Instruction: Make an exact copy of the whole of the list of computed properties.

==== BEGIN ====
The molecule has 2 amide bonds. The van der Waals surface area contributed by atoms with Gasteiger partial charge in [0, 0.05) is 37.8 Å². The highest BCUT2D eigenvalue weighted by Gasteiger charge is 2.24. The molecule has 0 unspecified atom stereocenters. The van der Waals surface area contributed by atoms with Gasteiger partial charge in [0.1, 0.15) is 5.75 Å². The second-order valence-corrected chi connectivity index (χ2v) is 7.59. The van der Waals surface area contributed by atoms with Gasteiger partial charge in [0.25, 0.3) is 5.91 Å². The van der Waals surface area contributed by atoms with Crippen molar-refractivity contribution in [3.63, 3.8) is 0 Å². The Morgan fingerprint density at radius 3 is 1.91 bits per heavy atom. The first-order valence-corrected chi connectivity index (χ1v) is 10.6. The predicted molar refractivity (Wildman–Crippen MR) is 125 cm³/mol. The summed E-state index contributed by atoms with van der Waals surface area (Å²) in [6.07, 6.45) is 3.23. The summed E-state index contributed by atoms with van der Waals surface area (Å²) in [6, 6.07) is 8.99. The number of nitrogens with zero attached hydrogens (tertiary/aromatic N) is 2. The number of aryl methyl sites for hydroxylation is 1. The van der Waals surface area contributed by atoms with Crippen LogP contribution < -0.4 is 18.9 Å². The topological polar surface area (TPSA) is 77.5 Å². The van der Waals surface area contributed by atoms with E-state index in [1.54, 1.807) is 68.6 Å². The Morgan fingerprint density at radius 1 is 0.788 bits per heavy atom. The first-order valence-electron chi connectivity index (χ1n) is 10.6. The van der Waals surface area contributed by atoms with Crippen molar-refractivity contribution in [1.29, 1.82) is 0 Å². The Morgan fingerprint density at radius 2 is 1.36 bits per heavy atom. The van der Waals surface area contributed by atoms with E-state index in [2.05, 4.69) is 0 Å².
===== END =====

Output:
The molecule has 2 amide bonds. The van der Waals surface area contributed by atoms with Gasteiger partial charge in [0, 0.05) is 37.8 Å². The highest BCUT2D eigenvalue weighted by Gasteiger charge is 2.24. The molecule has 0 unspecified atom stereocenters. The van der Waals surface area contributed by atoms with Gasteiger partial charge in [0.1, 0.15) is 5.75 Å². The second-order valence-corrected chi connectivity index (χ2v) is 7.59. The van der Waals surface area contributed by atoms with Gasteiger partial charge in [0.25, 0.3) is 5.91 Å². The van der Waals surface area contributed by atoms with Crippen molar-refractivity contribution in [3.63, 3.8) is 0 Å². The Morgan fingerprint density at radius 3 is 1.91 bits per heavy atom. The first-order valence-corrected chi connectivity index (χ1v) is 10.6. The predicted molar refractivity (Wildman–Crippen MR) is 125 cm³/mol. The summed E-state index contributed by atoms with van der Waals surface area (Å²) in [6.07, 6.45) is 3.23. The summed E-state index contributed by atoms with van der Waals surface area (Å²) in [6, 6.07) is 8.99. The number of nitrogens with zero attached hydrogens (tertiary/aromatic N) is 2. The number of aryl methyl sites for hydroxylation is 1. The van der Waals surface area contributed by atoms with Crippen LogP contribution < -0.4 is 18.9 Å². The topological polar surface area (TPSA) is 77.5 Å². The van der Waals surface area contributed by atoms with E-state index in [1.54, 1.807) is 68.6 Å². The Morgan fingerprint density at radius 1 is 0.788 bits per heavy atom. The first-order valence-electron chi connectivity index (χ1n) is 10.6. The van der Waals surface area contributed by atoms with Crippen molar-refractivity contribution in [1.29, 1.82) is 0 Å². The Morgan fingerprint density at radius 2 is 1.36 bits per heavy atom. The van der Waals surface area contributed by atoms with E-state index in [2.05, 4.69) is 0 Å².